Evan (Bentley) meets with his clients to learn a bit about them before crafting passages that might capture each person’s uniquely personal pain in the form of an evocative final goodbye. Some clients chicken out, but some follow through; Evan tries not to keep track, but when he notices, he attends the funeral to observe. At one such gathering, he catches the eye of Charlotte (Ryder), the sister of one of his clients. Evan passes himself off as an old college friend of the deceased, and Charlotte pursues him until he agrees to a date. He neglects to confess his complicity in her brother’s suicide, and love blooms. Meanwhile, Evan tries to deal with Abel, a particularly persnickety client played by comedian Ray Romano.
This is an odd film to pin down; it’s not really romantic or comedic enough to be the romantic comedy it aspires to be. The movie has a rather droll sense of humor, like a suicide note with jokes. Charlotte initially appears to be one of those kooky free spirits who populate romantic comedies by the busload, but as the film goes on, one can read between the lines enough to wonder if the demons that drove her brother to kill himself might run in the family. And remember, whenever one movie character lies to another, you can be certain the fib will be exposed, so waiting for the other shoe to drop became somewhat annoying.
Evan talks in quotations, because, “It beats having your own opinion.” He’s a loner with no hobbies and no car in L.A. Despite his lack of a life, Bentley has him always checking his watch, as if he’s late for a very important date. But all he likes to do is sit on his rooftop and read. Evan forces his clients to do homework, with the promise that his notes will “make you sing.” Ryder is more a standard-issue romantic-comedy kooky chick, but there is a dark edge to her, and one suspects she is only an emotional crisis or two away from needing Evan’s services herself. (Not that she knows what he does for a living.) Romano is a little difficult to accept as the curmudgeon man who writes music for people waiting on “hold” on the telephone and despises the modern “cultural reverence of babies.” His booming bleating that he wants his final note to be “a work of art” just feels silly. Sorry, but Ray’s presence pulled me out of the movie.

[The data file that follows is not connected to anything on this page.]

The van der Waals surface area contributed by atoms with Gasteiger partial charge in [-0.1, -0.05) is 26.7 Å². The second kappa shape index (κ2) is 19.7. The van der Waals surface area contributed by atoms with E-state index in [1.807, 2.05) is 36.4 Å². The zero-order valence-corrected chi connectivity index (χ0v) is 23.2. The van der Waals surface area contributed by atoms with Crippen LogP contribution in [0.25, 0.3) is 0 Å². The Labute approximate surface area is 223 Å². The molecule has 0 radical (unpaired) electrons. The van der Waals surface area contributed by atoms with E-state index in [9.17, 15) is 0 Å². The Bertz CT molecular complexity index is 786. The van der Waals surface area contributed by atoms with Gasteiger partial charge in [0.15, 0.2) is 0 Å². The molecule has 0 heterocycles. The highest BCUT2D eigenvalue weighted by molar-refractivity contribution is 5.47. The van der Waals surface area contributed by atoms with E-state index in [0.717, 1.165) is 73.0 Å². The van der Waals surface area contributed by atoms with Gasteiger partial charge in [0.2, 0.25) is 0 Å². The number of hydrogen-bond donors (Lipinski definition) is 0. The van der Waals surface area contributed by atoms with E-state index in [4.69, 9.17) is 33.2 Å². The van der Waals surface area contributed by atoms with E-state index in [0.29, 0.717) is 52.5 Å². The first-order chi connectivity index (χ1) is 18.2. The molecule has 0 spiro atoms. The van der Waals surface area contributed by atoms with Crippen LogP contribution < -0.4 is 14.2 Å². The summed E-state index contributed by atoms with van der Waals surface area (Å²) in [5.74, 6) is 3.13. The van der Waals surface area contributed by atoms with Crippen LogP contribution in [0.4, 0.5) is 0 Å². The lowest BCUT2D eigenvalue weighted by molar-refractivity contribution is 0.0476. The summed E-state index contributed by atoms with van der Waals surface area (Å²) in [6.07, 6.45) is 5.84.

And the movie was interesting enough. I actually began to wonder if somebody out there really does contract out to write suicide notes. (There certainly is a need.) I fully recommend this movie is you like quirkiness and edgy characters, arty pretension and are not instantly put off by the casual discussion of suicide. This film is much darker than one might expect, and should not be considered a “date movie” – unless you’re going out with Ryder’s Lydia from Beetle Juice.